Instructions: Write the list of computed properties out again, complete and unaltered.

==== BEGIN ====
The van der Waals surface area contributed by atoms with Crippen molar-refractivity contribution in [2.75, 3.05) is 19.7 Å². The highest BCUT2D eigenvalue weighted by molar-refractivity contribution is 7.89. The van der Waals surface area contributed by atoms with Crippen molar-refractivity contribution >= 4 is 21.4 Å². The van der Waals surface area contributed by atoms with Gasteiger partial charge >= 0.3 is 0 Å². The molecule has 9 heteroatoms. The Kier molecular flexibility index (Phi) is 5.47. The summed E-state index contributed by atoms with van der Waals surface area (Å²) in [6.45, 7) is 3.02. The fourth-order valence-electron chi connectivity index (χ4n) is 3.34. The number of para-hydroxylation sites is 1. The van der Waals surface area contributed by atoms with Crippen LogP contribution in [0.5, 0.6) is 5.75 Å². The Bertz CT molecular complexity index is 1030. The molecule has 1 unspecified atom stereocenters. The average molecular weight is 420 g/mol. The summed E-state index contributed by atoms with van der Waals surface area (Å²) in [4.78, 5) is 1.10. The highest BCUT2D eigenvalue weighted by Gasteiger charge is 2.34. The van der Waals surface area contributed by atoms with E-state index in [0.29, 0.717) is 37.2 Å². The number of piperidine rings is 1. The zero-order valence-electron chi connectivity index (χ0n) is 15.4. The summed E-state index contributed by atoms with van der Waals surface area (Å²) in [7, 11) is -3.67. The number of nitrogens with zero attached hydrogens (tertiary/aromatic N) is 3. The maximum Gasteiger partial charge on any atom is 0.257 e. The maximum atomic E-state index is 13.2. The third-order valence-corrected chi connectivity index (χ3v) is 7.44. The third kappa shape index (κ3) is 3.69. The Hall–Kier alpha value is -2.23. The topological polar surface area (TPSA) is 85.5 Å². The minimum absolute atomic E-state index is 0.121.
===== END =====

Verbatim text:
The van der Waals surface area contributed by atoms with Crippen molar-refractivity contribution in [2.75, 3.05) is 19.7 Å². The highest BCUT2D eigenvalue weighted by molar-refractivity contribution is 7.89. The van der Waals surface area contributed by atoms with Crippen molar-refractivity contribution >= 4 is 21.4 Å². The van der Waals surface area contributed by atoms with Gasteiger partial charge >= 0.3 is 0 Å². The molecule has 9 heteroatoms. The Kier molecular flexibility index (Phi) is 5.47. The summed E-state index contributed by atoms with van der Waals surface area (Å²) in [6.45, 7) is 3.02. The fourth-order valence-electron chi connectivity index (χ4n) is 3.34. The number of para-hydroxylation sites is 1. The van der Waals surface area contributed by atoms with Crippen LogP contribution in [0.5, 0.6) is 5.75 Å². The Bertz CT molecular complexity index is 1030. The molecule has 1 unspecified atom stereocenters. The average molecular weight is 420 g/mol. The summed E-state index contributed by atoms with van der Waals surface area (Å²) in [4.78, 5) is 1.10. The highest BCUT2D eigenvalue weighted by Gasteiger charge is 2.34. The van der Waals surface area contributed by atoms with E-state index in [0.29, 0.717) is 37.2 Å². The number of piperidine rings is 1. The zero-order valence-electron chi connectivity index (χ0n) is 15.4. The summed E-state index contributed by atoms with van der Waals surface area (Å²) in [7, 11) is -3.67. The number of nitrogens with zero attached hydrogens (tertiary/aromatic N) is 3. The maximum Gasteiger partial charge on any atom is 0.257 e. The maximum atomic E-state index is 13.2. The third-order valence-corrected chi connectivity index (χ3v) is 7.44. The third kappa shape index (κ3) is 3.69. The Hall–Kier alpha value is -2.23. The topological polar surface area (TPSA) is 85.5 Å². The minimum absolute atomic E-state index is 0.121.